Putnam Hospital Nurses, Concerned Community Members Discuss Labor and Delivery Services Closure at Town Hall

FOR IMMEDIATE RELEASE : February 23, 2022 
Contact:   Kristi Barnes | kristi.barnes@nysna.org | 646-853-4489 
Carl Ginsburg | carl.ginsburg@nysna.org  | 917-405-1060

Closure of County’s Only Obstetric Services Raises Patient Care Concerns 

Carmel, NY- Putnam Hospital recently announced the impending closure of labor and delivery services at the hospital, slated on March 1. Community members and the nurses who work in the obstetric (OB) unit —currently the only OB services in Putnam County—raised concerns in a town hall meeting last night about the impact of losing important access to care for pregnant mothers and newborn babies in Putnam County.

Labor and delivery nurse Eileen Rossi, RN, said: “Since we opened at our current location in 1999, we have taught our community about self-care, childbirth, breastfeeding, and infant care. We have worked in association with our Health Department to ensure the health and well-being of Putnam's newest families. And now, our beloved birth center is at risk. We need the community to become aware and involved. Nuvance Health management needs to recruit doctors to sustain this vital service to our community and to continue our Putnam legacy.”

Nuvance Health, which operates Putnam Hospital, has known for months that the doctors’ group providing OB services at Putnam Hospital planned to move their practice to Northern Westchester Hospital. However, Putnam has not yet made public their plan for replacing these services or whether they intend to suspend them permanently.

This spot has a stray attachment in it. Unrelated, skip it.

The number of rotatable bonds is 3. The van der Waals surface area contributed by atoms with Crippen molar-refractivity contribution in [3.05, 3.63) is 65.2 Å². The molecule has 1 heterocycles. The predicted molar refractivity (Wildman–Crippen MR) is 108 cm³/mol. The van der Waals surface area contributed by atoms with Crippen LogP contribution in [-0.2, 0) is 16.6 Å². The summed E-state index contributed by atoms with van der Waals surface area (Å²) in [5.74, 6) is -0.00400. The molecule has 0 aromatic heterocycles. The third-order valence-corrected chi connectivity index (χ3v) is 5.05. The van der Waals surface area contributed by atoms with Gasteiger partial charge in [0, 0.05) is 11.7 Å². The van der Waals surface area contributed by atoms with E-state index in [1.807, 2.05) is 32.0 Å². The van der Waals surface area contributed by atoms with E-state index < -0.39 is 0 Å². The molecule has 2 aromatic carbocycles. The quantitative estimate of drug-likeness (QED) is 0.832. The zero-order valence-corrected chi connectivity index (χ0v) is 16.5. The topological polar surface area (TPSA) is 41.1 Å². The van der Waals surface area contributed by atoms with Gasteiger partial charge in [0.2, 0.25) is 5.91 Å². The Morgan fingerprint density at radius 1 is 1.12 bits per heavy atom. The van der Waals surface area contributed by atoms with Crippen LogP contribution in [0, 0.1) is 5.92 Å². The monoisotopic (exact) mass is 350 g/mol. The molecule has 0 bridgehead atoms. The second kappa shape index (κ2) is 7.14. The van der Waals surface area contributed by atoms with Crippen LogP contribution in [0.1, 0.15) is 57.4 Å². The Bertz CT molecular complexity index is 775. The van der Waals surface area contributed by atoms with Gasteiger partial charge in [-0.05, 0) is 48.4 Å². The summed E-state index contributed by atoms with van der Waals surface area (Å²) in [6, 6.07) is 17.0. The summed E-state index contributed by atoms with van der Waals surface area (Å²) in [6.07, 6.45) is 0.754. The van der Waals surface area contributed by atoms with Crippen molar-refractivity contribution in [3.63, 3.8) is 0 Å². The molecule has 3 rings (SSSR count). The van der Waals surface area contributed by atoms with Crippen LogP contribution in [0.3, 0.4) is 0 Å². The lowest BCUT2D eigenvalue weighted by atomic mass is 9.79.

At the Save Putnam County’s Women and Children’s Services town hall meeting on Feb. 22, community members expressed concern about traveling long distances, especially in inclement winter weather, for OB services. A resident who had hoped to deliver her baby at Putnam Hospital described a friend’s long, harrowing drive during an ice storm to deliver her baby at another hospital.

When the OB services close at Putnam Hospital, families will need to travel 30 minutes or more for their OB care, which can put patients at risk when a medical emergency arises.

When NICU nurse Anna Cusola, RN, suggested that Putnam Hospital nurses should contact local politicians and legislators, Putnam County legislator Amy Sayegh noted she was in attendance at the meeting and promised to bring the matter to the attention of county legislators.

The Putnam nurses, members of the New York State Nurses Association, are demanding that Putnam Hospital reopen essential healthcare services for the women and children of Putnam County as soon as possible.

Lina Fuschetto, RN, concluded: “Putnam Hospital’s birthing center has been the cornerstone of life for Putnam County. Having to watch this service to our neighbors be suspended is a tremendous loss for us as nurses and for this community that has relied on us to provide OB care. As a nurse who worked at a larger institution before coming to the birthing center, I quickly came to realize how amazing the staff was and how our patients received such individualized and family-centered care. We treat our patients like they are our family members. And now our community will be forced to go to those larger institutions where they will no longer receive that specialized care that they receive here. We will do everything we can and keep spreading the word to save these services.”


The New York State Nurses Association (NYSNA) represents more than 42,000 members in New York State. We are New York’s largest union and professional association for registered nurses. For more information, visit nysna.org.


The New York State Nurses Association is a union of 42,000 frontline nurses united together for strength at work, our practice, safe staffing, and healthcare for all. We are New York's largest union and professional association for registered nurses.